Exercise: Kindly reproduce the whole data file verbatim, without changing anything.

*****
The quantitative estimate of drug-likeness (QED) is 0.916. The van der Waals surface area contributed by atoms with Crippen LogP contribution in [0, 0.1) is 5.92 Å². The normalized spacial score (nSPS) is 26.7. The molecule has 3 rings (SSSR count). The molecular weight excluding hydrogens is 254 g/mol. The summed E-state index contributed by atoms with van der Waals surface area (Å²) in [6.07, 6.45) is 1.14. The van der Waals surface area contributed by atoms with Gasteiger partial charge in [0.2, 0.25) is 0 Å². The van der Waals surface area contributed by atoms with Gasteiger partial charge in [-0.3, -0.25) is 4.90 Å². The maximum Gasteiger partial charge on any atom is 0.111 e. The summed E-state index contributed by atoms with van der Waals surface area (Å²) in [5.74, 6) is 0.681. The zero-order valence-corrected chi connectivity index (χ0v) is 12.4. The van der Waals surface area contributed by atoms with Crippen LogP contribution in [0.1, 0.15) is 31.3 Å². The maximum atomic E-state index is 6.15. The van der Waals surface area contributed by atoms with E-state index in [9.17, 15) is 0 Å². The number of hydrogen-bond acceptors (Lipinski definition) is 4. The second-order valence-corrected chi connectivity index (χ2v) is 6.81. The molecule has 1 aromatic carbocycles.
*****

The quantitative estimate of drug-likeness (QED) is 0.916. The van der Waals surface area contributed by atoms with Crippen LogP contribution in [0, 0.1) is 5.92 Å². The normalized spacial score (nSPS) is 26.7. The molecule has 3 rings (SSSR count). The molecular weight excluding hydrogens is 254 g/mol. The summed E-state index contributed by atoms with van der Waals surface area (Å²) in [6.07, 6.45) is 1.14. The van der Waals surface area contributed by atoms with Gasteiger partial charge in [0.2, 0.25) is 0 Å². The van der Waals surface area contributed by atoms with Gasteiger partial charge in [-0.3, -0.25) is 4.90 Å². The maximum Gasteiger partial charge on any atom is 0.111 e. The summed E-state index contributed by atoms with van der Waals surface area (Å²) in [5.74, 6) is 0.681. The zero-order valence-corrected chi connectivity index (χ0v) is 12.4. The van der Waals surface area contributed by atoms with Crippen LogP contribution in [0.1, 0.15) is 31.3 Å². The maximum atomic E-state index is 6.15. The van der Waals surface area contributed by atoms with E-state index in [9.17, 15) is 0 Å². The number of hydrogen-bond acceptors (Lipinski definition) is 4. The second-order valence-corrected chi connectivity index (χ2v) is 6.81. The molecule has 1 aromatic carbocycles.